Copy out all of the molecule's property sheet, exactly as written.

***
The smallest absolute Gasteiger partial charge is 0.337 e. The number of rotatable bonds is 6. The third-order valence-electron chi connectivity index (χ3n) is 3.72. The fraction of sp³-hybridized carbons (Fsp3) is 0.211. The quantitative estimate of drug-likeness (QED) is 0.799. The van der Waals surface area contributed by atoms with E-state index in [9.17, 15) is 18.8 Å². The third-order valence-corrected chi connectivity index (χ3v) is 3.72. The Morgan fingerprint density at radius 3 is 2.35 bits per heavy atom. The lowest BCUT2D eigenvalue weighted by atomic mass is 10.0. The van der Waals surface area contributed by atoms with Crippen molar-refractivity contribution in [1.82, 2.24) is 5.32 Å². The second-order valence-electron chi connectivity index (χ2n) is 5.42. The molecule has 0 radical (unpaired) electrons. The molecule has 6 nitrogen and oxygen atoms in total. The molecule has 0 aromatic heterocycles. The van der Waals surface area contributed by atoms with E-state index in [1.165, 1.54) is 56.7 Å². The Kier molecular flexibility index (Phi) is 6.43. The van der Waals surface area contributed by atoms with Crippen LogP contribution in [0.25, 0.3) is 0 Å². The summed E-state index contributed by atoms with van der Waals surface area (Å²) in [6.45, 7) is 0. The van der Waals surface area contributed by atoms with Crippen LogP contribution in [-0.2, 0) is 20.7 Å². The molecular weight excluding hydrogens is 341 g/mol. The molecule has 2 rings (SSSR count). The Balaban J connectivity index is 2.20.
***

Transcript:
The smallest absolute Gasteiger partial charge is 0.337 e. The number of rotatable bonds is 6. The third-order valence-electron chi connectivity index (χ3n) is 3.72. The fraction of sp³-hybridized carbons (Fsp3) is 0.211. The quantitative estimate of drug-likeness (QED) is 0.799. The van der Waals surface area contributed by atoms with E-state index in [9.17, 15) is 18.8 Å². The third-order valence-corrected chi connectivity index (χ3v) is 3.72. The Morgan fingerprint density at radius 3 is 2.35 bits per heavy atom. The lowest BCUT2D eigenvalue weighted by atomic mass is 10.0. The van der Waals surface area contributed by atoms with Crippen molar-refractivity contribution in [1.82, 2.24) is 5.32 Å². The second-order valence-electron chi connectivity index (χ2n) is 5.42. The molecule has 0 radical (unpaired) electrons. The molecule has 6 nitrogen and oxygen atoms in total. The molecule has 0 aromatic heterocycles. The van der Waals surface area contributed by atoms with E-state index in [1.165, 1.54) is 56.7 Å². The Kier molecular flexibility index (Phi) is 6.43. The van der Waals surface area contributed by atoms with Crippen LogP contribution in [0.25, 0.3) is 0 Å². The summed E-state index contributed by atoms with van der Waals surface area (Å²) in [6.45, 7) is 0. The van der Waals surface area contributed by atoms with Crippen LogP contribution in [-0.2, 0) is 20.7 Å². The molecular weight excluding hydrogens is 341 g/mol. The molecule has 2 rings (SSSR count). The Balaban J connectivity index is 2.20.